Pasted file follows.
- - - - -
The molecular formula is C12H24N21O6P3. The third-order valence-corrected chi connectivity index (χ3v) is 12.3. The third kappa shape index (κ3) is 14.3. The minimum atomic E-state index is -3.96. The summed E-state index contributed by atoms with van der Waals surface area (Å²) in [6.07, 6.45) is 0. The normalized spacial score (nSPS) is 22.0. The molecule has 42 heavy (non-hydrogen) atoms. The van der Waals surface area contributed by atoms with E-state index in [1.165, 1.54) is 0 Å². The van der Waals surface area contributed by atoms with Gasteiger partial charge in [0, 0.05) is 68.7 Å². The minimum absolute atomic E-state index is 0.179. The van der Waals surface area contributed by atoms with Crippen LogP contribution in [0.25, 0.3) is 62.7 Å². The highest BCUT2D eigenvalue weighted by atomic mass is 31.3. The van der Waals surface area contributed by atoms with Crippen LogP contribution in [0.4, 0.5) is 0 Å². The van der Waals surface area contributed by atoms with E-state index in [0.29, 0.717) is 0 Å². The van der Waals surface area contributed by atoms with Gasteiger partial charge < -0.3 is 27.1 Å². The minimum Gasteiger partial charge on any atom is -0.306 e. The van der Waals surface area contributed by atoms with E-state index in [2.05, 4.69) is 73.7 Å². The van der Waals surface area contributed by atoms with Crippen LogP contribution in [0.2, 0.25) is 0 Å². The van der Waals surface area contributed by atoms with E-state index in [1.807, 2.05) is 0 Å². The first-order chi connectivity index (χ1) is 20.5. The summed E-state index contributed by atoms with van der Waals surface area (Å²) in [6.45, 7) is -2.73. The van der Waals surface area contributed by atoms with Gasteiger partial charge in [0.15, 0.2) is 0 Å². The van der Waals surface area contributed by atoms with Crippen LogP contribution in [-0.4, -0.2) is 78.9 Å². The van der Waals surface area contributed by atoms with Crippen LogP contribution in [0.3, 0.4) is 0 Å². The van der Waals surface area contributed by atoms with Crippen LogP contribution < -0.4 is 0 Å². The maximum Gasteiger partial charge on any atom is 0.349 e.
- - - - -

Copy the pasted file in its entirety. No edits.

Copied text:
The molecular formula is C12H24N21O6P3. The third-order valence-corrected chi connectivity index (χ3v) is 12.3. The third kappa shape index (κ3) is 14.3. The minimum atomic E-state index is -3.96. The summed E-state index contributed by atoms with van der Waals surface area (Å²) in [6.07, 6.45) is 0. The normalized spacial score (nSPS) is 22.0. The molecule has 42 heavy (non-hydrogen) atoms. The van der Waals surface area contributed by atoms with E-state index in [1.165, 1.54) is 0 Å². The van der Waals surface area contributed by atoms with Gasteiger partial charge in [0, 0.05) is 68.7 Å². The minimum absolute atomic E-state index is 0.179. The van der Waals surface area contributed by atoms with Crippen LogP contribution in [0.25, 0.3) is 62.7 Å². The highest BCUT2D eigenvalue weighted by atomic mass is 31.3. The van der Waals surface area contributed by atoms with Crippen LogP contribution in [0.4, 0.5) is 0 Å². The van der Waals surface area contributed by atoms with E-state index in [0.29, 0.717) is 0 Å². The van der Waals surface area contributed by atoms with Gasteiger partial charge < -0.3 is 27.1 Å². The minimum Gasteiger partial charge on any atom is -0.306 e. The van der Waals surface area contributed by atoms with E-state index in [2.05, 4.69) is 73.7 Å². The van der Waals surface area contributed by atoms with Crippen LogP contribution in [0.2, 0.25) is 0 Å². The van der Waals surface area contributed by atoms with E-state index in [1.807, 2.05) is 0 Å². The first-order chi connectivity index (χ1) is 20.5. The summed E-state index contributed by atoms with van der Waals surface area (Å²) in [6.45, 7) is -2.73. The van der Waals surface area contributed by atoms with Gasteiger partial charge in [0.15, 0.2) is 0 Å². The van der Waals surface area contributed by atoms with Crippen LogP contribution in [-0.4, -0.2) is 78.9 Å². The van der Waals surface area contributed by atoms with Crippen LogP contribution in [0.3, 0.4) is 0 Å². The van der Waals surface area contributed by atoms with Crippen LogP contribution < -0.4 is 0 Å². The maximum Gasteiger partial charge on any atom is 0.349 e.